Wednesday 4 December 2013


Should we use scripture only to bless others and rule out its use for correction or rebuke?

Sugar-coated messages are soothing to the ear. By nature, people like to hear words of comfort, encouragement and blessing.

Speaking positive words from scripture to bless and encourage others has been the usual practice. Out of politeness or fear of upsetting good relationships, we are afraid to use the Word to correct or rebuke.

We say to ourselves, “It is better not to rock the boat.” Let the status quo remain. Let sleeping dogs lie. Let us not ruffle some feathers.


     Let's enjoy the cruise. Better not to rock the boat. 

It is sad but true that God’s word is seldom used for correction or rebukewhereas it is meant to be positive and negative.

Let’s consider these two references in Paul’s teaching:

“All Scripture is breathed out by God and profitable for teaching, for reproof, for correction, and for training in righteousness, that the man of God may be competent, equipped for every good work” (2 Timothy 3:16-17).

“Preach the Word; be prepared in season and out of season; correct, rebuke and encouragewith great patience and careful instruction. For the time will come when men will not put up with sound doctrine. Instead, to suit their own desires, they will gather around them a great number of teachers to say what their itching ears want to hear. They will turn their ears away from the truth and turn aside to myths” (2 Timothy 4:2-4).

Love is not all soft and mushy. It is not all candy floss. Unless truth is upheld, we are just being wishy washy with our faith, fearful of confronting error or sinwhether it is in us or others.

God is love. He is slow to anger, quick to forgive and chose us while we were yet sinners. He loved us so much He sent Jesus to die on the cross to pay the penalty for our sins. 

But He is also a God of justice and righteousness. “Righteousness and justice are the foundation of your throne; love and faithfulness go before you” (Psalm 89:14).

We ought to speak the truth in love so that error or sin will be exposed for what it is and set aright (Ephesians 4:15). Eventually the whole body of Christ will attain maturity.

A serious blunder is the failure to acknowledge that we need correction. It was this sinwhich smacks of pride and spiritual blindnessfor which the church at Laodicea was condemned: You say, ‘I am rich; I have acquired wealth and do not need a thing.’ But you do not realise that you are wretched, pitiful, poor, blind and naked” (Revelation 3:17).

Another blunder is refusing to allow God’s word to “perform heart surgery” on us. In other words, we're not willing to let scripture expose our innermost thoughts, intentions and desires.

“For the word of God is alive and active. Sharper than any double-edged sword, it penetrates even to dividing soul and spirit, joints and marrow; it judges the thoughts and attitudes of the heart” (Hebrews 4:12).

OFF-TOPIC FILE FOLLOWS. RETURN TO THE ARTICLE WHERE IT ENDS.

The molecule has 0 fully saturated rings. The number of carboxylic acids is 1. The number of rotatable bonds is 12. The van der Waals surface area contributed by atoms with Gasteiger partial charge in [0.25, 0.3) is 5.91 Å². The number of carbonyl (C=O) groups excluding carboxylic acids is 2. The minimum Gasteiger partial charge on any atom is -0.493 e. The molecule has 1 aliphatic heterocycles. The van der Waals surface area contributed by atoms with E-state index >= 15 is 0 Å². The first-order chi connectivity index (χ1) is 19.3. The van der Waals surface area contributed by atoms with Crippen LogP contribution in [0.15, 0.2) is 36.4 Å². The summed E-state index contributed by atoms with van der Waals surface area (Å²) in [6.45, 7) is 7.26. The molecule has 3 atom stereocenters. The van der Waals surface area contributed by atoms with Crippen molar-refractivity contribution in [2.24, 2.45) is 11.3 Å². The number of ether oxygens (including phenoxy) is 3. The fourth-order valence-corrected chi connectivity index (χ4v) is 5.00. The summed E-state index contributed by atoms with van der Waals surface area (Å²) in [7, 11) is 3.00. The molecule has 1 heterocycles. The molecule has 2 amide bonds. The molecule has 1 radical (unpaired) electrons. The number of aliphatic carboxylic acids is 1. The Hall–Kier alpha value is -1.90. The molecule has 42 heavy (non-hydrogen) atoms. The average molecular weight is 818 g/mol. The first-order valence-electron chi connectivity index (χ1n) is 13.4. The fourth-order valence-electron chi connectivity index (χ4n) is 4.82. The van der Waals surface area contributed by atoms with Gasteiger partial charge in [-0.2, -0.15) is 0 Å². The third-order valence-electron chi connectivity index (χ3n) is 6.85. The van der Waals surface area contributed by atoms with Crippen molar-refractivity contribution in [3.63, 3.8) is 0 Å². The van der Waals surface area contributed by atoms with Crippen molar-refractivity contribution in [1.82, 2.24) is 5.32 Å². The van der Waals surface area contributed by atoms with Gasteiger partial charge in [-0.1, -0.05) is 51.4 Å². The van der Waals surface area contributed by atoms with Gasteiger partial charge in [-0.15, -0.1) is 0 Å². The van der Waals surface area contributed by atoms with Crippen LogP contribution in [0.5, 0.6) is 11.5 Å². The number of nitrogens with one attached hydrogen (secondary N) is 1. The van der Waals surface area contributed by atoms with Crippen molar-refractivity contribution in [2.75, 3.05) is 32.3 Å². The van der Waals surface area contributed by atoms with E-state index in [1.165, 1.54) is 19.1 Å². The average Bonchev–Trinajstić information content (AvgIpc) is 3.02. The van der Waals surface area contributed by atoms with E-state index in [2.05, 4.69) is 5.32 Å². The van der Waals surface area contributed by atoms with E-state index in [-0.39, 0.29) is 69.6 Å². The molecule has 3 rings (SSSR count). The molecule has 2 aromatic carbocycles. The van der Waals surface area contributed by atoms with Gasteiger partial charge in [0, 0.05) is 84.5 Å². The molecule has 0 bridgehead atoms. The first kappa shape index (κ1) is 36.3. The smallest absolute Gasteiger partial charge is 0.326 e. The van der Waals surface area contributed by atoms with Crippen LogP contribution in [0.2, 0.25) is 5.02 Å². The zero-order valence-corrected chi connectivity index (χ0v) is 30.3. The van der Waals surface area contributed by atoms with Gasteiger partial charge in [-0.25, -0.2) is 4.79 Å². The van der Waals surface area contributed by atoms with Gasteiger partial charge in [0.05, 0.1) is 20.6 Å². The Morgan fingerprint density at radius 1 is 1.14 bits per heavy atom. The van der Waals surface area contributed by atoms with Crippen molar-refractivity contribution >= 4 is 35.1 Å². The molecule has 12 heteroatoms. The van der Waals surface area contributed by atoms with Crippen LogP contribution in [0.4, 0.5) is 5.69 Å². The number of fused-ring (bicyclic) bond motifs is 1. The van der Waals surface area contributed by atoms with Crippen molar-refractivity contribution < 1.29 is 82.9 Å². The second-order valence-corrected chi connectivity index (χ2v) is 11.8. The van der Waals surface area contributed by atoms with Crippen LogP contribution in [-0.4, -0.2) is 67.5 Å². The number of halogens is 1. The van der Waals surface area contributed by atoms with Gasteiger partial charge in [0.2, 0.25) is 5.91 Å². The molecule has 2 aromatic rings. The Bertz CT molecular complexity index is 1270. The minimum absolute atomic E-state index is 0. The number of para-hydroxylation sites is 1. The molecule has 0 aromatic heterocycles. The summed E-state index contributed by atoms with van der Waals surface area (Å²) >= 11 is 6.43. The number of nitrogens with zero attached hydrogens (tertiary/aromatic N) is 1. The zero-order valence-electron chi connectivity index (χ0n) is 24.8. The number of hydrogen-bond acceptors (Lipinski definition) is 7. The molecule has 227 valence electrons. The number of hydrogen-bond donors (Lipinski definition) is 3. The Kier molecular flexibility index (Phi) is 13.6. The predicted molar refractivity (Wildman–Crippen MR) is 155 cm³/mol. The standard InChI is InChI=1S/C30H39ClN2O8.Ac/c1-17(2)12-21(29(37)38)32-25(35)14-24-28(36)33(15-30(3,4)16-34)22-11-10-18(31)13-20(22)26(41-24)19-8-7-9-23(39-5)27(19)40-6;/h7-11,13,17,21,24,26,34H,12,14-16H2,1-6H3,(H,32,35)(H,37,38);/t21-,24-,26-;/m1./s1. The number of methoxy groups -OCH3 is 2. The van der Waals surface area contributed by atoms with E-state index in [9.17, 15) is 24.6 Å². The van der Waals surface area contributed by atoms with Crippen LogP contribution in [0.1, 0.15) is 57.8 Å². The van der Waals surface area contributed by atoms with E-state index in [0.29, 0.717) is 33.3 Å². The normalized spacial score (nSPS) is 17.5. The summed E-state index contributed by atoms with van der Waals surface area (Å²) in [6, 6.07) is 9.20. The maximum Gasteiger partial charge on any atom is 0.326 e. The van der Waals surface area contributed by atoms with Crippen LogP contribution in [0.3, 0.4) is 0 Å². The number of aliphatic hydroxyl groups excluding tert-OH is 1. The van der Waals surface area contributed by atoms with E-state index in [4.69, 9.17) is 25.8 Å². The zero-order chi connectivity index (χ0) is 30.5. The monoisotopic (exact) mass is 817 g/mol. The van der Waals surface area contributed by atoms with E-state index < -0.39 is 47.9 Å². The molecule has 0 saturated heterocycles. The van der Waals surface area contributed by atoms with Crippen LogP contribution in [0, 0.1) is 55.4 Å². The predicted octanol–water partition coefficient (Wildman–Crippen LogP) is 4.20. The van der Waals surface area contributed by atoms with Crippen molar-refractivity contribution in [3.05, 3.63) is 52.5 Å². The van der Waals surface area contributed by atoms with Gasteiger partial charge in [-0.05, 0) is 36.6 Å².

If we merely espouse “feel good” teaching and fail to expose sin or error, we are heading the wrong way.

Sometimes, we may have to rock the boat. Rebuke and correction are never easy tasks to undertake. It may upset people when we try to change the situation. But, for the sake of truth, whatever is necessary must be done.

"Faith is good only when it engages truth; when it is made to rest upon falsehood it can and often does lead to eternal tragedy."  – A. W. Tozer

Caveat: Before proceeding with correction, it is important to first build a relationship out of love and respect. Furthermore, it's not merely the words used in correction that matter; it's also about attitude and tone of voice. 


Some assert that those who preach and teach God’s word are to be more “seeker-sensitive”. If that’s the case, does it mean we’re supposed to give them what they would like to hear?

Did Paul bend over backwards to try to please others? Yes, in a sense. But it was not at the expense of truth, which was never compromised:

For though I am free from all, I have made myself a servant to all, that I might win more of them. To the Jews I became as a Jew, in order to win Jews. To those under the law I became as one under the law (though not being myself under the law) that I might win those under the law. To those outside the law I became as one outside the law (not being outside the law of God but under the law of Christ) that I might win those outside the law. To the weak I became weak, that I might win the weak. I have become all things to all people, that by all means I might save some. I do it all for the sake of the gospel, that I may share with them in its blessings.
(1 Corinthians 9:19-23)


When we fail to teach sound doctrine and stand up for truth

Harbouring an image of God that is attractive and agreeable has its dangers.

Minimising the significance of harsh truths has its dangers

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